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Math Help - [SOLVED] Help! - Values

  1. #1
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    [SOLVED] Help! - Values

    I need help finding out the biggest and smallest values of;

    f(x)=2(cosx)^2 - 2sinx + 1

    without using the derivative.

    Please, need help as soon as possible!
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  2. #2
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    Quote Originally Posted by weasley74 View Post
    I need help finding out the biggest and smallest values of;

    f(x)=2(cosx)^2 - 2sinx + 1

    without using the derivative.

    Please, need help as soon as possible!
    You want values where sine is small and cosine is large for your maximum of the function. Sine is small (zero) and cosine is large (one) when x = 0, pi, 2pi, ....
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  3. #3
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    what about the smallest value..? is that just the other way around?
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  4. #4
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    Quote Originally Posted by weasley74 View Post
    what about the smallest value..? is that just the other way around?
    Correct!
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  5. #5
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    so for minimum x=pi/2 +2npi

    and for maximum x=0, x=pi+2npi ?
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  6. #6
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    Hello, weasley74!

    Find the biggest and smallest values of: . f(x)\:=\:2\cos^2\!x - 2\sin x + 1
    without using the derivative.
    Replace \cos^2\!x with 1 - \sin^2\!x

    We have: . f(x) \:=\:2(1-\sin^2\!x) - 2\sin x + 1 \quad\Rightarrow\quad f(x) \:=\:-2\sin^2\!x - 2\sin x + 3


    Let u \,=\,\sin x\!:\;\;f(u) \:=\:-2u^2 - 2u + 3

    This is a down-opening parabola; its maximum is at its vertex.
    . . The vertex is at: . u\:=\:\frac{-b}{2a} \:=\:\frac{-(-2)}{2(-2)} \:=\:-\frac{1}{2}

    Hence, the maximum is: . f\left(-\frac{1}{2}\right) \:=\:-2\left(-\frac{1}{2}\right)^2 - 2\left(-\frac{1}{2}\right) + 3 \;=\;\boxed{\frac{7}{2}}


    Normally, there is no minimum for this parabola.
    . . However, the values of u are limited: . -1 \leq u \leq 1

    The minimum occurs at an endpoint of the interval.

    . . And we find that the minimum is: . f(1) \:=\:\boxed{-1}

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  7. #7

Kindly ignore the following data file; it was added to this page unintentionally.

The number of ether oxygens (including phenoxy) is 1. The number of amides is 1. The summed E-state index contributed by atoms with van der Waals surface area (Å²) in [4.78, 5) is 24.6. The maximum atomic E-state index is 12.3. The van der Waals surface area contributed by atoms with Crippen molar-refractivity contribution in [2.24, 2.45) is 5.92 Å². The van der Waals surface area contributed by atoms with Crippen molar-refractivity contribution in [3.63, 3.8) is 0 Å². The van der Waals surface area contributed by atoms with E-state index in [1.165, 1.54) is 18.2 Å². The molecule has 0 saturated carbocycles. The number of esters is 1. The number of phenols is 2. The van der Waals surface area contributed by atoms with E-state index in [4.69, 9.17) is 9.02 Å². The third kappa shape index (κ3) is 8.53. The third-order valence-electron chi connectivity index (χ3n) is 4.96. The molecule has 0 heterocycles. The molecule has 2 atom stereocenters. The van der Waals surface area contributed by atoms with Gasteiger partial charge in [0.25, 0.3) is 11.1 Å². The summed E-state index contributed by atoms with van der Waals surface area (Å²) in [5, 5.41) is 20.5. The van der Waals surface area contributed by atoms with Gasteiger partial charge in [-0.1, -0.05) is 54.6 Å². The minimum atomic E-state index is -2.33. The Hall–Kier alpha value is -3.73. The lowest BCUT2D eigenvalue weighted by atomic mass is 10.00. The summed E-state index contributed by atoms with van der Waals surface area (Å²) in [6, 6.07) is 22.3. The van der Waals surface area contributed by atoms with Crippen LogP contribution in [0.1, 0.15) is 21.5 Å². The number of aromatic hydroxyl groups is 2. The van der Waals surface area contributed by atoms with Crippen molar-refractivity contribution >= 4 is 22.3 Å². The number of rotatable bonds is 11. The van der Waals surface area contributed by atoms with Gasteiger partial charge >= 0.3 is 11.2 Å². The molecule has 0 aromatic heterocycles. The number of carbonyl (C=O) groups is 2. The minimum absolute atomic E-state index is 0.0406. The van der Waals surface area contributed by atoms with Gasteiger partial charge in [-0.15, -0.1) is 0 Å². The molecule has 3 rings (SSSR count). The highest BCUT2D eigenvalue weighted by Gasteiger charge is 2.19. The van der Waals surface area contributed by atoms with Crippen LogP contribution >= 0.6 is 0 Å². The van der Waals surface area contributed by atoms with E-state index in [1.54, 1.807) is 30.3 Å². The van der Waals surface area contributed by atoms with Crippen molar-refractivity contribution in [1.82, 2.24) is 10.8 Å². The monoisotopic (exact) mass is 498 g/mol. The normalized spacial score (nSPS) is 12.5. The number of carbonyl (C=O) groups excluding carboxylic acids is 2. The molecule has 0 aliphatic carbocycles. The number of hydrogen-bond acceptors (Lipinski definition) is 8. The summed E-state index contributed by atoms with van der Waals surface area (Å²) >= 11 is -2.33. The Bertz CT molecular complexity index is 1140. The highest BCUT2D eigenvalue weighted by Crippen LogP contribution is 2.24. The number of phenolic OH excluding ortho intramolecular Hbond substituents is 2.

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    Quote Originally Posted by Soroban View Post

    This is a down-opening parabola; its maximum is at its vertex.
    . . The vertex is at: . u\:=\:\frac{-b}{2a} \:=\:\frac{-(-2)}{2(-2)} \:=\:-\frac{1}{2}

    how do you get to this point? what is a and b?
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  8. #8
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    Quote Originally Posted by weasley74 View Post
    how do you get to this point? what is a and b?
    Are you familiar with parabolas? Do you know how to find the turning point of a parabola?

    There are many ways to get the turning point - Soroban gave one which clearly you're not familiar with. What about completing the square to get turning point form? You've gotta have met that one ....?

    f(u) = -2u^2 - 2u + 3 = -2 \left( u^2 + u - \frac{3}{2} \right) = -2 \left( \left[ u + \frac{1}{2} \right]^2 - \frac{7}{4} \right) = -2\left(u + \frac{1}{2} \right)^2 + \frac{7}{2}.

    Maximum turning point at \left(-\frac{1}{2}, \, \frac{7}{2}\right), that is, f(u) has a maximum value of  \, \frac{7}{2} \, (corresponding to u = -\frac{1}{2} \Rightarrow \sin x = -\frac{1}{2} .....)
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  9. #9
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    Quote Originally Posted by colby2152 View Post
    You want values where sine is small and cosine is large for your maximum of the function. Sine is small (zero) and cosine is large (one) when x = 0, pi, 2pi, ....
    Not wanting to rub it in ....... The error in this argument is that, unfortunately, it forgets that \sin x can be negative (and hence - 2 \sin x can also make a positive contribution).
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  10. #10
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    Quote Originally Posted by mr fantastic View Post
    Not wanting to rub it in ....... The error in this argument is that, unfortunately, it forgets that \sin x can be negative (and hence - 2 \sin x can also make a positive contribution).
    Yes, that thinking only works best in the 1st quadrant.
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  11. #11
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    \begin{aligned}<br />
  f(u) &=  - 2u^2  - 2u + 3\\<br />
   &=  - \frac{{\left( {4u^2  + 4u - 6} \right)}}<br />
{2}\\<br />
   &=  - \frac{{(2u + 1)^2  - 7}}<br />
{2}.<br />
\end{aligned}

    May be this could be another way to get minimum point.
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